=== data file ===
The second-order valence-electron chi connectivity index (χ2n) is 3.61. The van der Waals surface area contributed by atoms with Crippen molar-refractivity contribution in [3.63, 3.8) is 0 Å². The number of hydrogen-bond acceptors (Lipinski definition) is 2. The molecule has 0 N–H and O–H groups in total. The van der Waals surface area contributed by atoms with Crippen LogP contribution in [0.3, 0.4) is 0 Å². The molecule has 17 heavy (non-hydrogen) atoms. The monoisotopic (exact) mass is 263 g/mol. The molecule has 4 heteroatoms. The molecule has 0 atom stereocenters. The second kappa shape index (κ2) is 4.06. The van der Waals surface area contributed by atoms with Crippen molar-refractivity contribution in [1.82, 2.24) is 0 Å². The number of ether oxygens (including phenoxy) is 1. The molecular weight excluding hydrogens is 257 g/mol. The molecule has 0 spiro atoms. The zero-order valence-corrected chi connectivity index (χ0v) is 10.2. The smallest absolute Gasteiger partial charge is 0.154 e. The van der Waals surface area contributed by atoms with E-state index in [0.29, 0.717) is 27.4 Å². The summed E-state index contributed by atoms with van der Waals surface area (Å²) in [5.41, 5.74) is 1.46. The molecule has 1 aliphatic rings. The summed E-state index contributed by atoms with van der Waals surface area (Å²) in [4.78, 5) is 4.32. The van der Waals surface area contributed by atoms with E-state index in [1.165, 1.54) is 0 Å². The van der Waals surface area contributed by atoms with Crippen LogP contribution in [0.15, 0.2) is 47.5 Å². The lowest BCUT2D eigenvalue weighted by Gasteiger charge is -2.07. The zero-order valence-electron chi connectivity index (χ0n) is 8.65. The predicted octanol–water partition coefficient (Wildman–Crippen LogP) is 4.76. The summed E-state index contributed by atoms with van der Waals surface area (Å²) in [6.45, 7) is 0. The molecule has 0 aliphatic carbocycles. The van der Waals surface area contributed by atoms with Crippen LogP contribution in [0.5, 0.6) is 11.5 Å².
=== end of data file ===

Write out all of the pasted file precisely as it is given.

The second-order valence-electron chi connectivity index (χ2n) is 3.61. The van der Waals surface area contributed by atoms with Crippen molar-refractivity contribution in [3.63, 3.8) is 0 Å². The number of hydrogen-bond acceptors (Lipinski definition) is 2. The molecule has 0 N–H and O–H groups in total. The van der Waals surface area contributed by atoms with Crippen LogP contribution in [0.3, 0.4) is 0 Å². The molecule has 17 heavy (non-hydrogen) atoms. The monoisotopic (exact) mass is 263 g/mol. The molecule has 4 heteroatoms. The molecule has 0 atom stereocenters. The second kappa shape index (κ2) is 4.06. The van der Waals surface area contributed by atoms with Crippen molar-refractivity contribution in [1.82, 2.24) is 0 Å². The number of ether oxygens (including phenoxy) is 1. The molecular weight excluding hydrogens is 257 g/mol. The molecule has 0 spiro atoms. The zero-order valence-corrected chi connectivity index (χ0v) is 10.2. The smallest absolute Gasteiger partial charge is 0.154 e. The van der Waals surface area contributed by atoms with E-state index in [0.29, 0.717) is 27.4 Å². The summed E-state index contributed by atoms with van der Waals surface area (Å²) in [5.41, 5.74) is 1.46. The molecule has 1 aliphatic rings. The summed E-state index contributed by atoms with van der Waals surface area (Å²) in [4.78, 5) is 4.32. The van der Waals surface area contributed by atoms with E-state index in [1.165, 1.54) is 0 Å². The van der Waals surface area contributed by atoms with Crippen LogP contribution in [0.15, 0.2) is 47.5 Å². The lowest BCUT2D eigenvalue weighted by Gasteiger charge is -2.07. The zero-order valence-electron chi connectivity index (χ0n) is 8.65. The predicted octanol–water partition coefficient (Wildman–Crippen LogP) is 4.76. The summed E-state index contributed by atoms with van der Waals surface area (Å²) in [6.45, 7) is 0. The molecule has 0 aliphatic carbocycles. The van der Waals surface area contributed by atoms with Crippen LogP contribution in [0.5, 0.6) is 11.5 Å².